Understanding the Risks of Wall Street Investing
As individuals, we have little to no control over the investments made with our money on Wall Street. That said, when we do have the opportunity, wouldn't we like to make the best choices and decisions as to how it is invested?
Understanding that there's no such thing as a perfect investment, I think you'd agree that it's only prudent to learn about some fundamental strategies to improve your odds of winning on Wall Street. Let's consider three key concepts: drawdown, decumulation and sequence of withdrawal.
Drawdown is the historical loss of an investment that's calculated by subtracting that investment's lowest value from its highest value over a market cycle. (It's important to note that the recovery from drawdown isn't linear, which is why the average rate of return of an investment can be markedly different from the real rate of return.)
As the definition states, recovering from a loss isn't linear -- it's exponential. So if I lose 50 percent and then earn 50 percent, I am not whole. I need to earn 2 x 50 percent, or 100 percent, to make up for a 50 percent loss.
The other thing that's important to note is why it's more reasonable to accept more risk when you're younger. With more time to recover, your returns can be much smaller but will still grow your investments. For instance, let's say you were about to retire in 2008 and the market crashed. You could have lost 50 percent of your retirement nest egg right before you planned to access that money. Many people did find themselves in that exact situation and had to postpone their retirement as a result, hoping the market would recover in the next five years and the value of their accounts would be restored. But, that would take a 20 percent return every year for each of those five years. Do you know how many times the stock market earned 20 percent for five years in a row? Never! What if you don't have time? What if you're going to retire and need to spend down your nest egg?
To illustrate the reality of the stock market, Wall Street uses the expression "No tree grows to the sky," meaning the stock market doesn't go up forever. Eventually, it goes down, referred to as a "correction," and what that means is you lose money. Drawdown has a profound impact on earnings. The problem is only exacerbated if you make withdrawals. This situation is referred to as "decumulation."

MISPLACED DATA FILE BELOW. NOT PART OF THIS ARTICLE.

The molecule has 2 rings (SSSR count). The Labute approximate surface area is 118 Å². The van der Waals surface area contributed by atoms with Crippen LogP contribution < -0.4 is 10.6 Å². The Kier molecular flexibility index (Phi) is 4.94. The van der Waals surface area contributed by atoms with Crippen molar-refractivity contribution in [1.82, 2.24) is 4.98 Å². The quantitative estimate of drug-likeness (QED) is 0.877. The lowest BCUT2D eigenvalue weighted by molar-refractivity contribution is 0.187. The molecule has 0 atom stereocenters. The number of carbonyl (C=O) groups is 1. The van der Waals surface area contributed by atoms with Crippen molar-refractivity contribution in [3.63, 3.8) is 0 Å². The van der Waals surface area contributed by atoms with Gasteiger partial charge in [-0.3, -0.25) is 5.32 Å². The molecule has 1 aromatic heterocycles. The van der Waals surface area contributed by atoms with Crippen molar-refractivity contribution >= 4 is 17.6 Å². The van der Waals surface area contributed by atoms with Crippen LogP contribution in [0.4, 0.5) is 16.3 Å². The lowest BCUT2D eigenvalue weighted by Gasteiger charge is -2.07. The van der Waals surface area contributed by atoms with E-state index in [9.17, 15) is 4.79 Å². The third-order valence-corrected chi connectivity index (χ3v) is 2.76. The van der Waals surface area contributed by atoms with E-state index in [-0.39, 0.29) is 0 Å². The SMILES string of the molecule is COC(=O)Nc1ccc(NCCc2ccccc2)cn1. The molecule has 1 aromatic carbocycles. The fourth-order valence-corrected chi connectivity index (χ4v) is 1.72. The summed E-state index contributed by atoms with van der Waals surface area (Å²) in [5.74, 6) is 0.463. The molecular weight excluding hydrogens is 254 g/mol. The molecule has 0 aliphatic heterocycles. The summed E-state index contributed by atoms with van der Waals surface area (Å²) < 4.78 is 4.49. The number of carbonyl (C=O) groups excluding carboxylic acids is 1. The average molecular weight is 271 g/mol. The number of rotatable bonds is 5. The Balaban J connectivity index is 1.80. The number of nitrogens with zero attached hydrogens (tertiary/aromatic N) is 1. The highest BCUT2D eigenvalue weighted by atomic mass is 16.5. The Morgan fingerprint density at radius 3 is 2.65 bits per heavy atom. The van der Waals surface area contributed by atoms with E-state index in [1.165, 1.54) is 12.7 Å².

Decumulation is a condition whereby investment withdrawals occur while, simultaneously, the principal remains invested. Therefore, as withdrawals are made, there's still potential for ongoing gains. There's also the risk of ongoing losses.
Decumulation is what every retiree faces with their retirement nest egg. After all, one has to take some risk. With no risk, there are no earnings, no rate of return. We need to invest with Wall Street. It's almost impossible to avoid it. Yet, even modest losses at the wrong time can blow up a retirement plan completely over a short period time.
Can I paint a bleaker picture? Of course I can. Let's talk about one last concept: the "sequence of withdrawal" risk.
Sequence of Withdrawal Risk
If an investment isn't protected from losses while withdrawals are made during a down market, that investment is subjected to profound negative effects, which are exacerbated by those withdrawals. If one takes withdrawals and simultaneously experiences serious losses, then there's very little chance of recovery and the investment will likely be depleted entirely over a relatively short period. That's the sequence of withdrawal risk.
The solution to this problem is simple. Simply, never choose to retire immediately prior to a market downturn. As long as you can predict the future accurately, then you can avoid the sequence of withdrawal risk altogether.
But, unless you're a fortune-teller, there's no way you can correctly predict just what will happen in the market. So now you're probably asking yourself, "What the heck should I do about investing in Wall Street?"
- Be smart and do your homework. Understand the true risks involved with your investment options.
- Be realistic and understand that there's no such thing as the perfect investment.
- Plan ahead, creating a long-term financial plan to better understand your financial needs and the time horizon you face.
- Do something, because doing nothing will guarantee failure. Get involved, learn and be willing to take an appropriate amount of risk.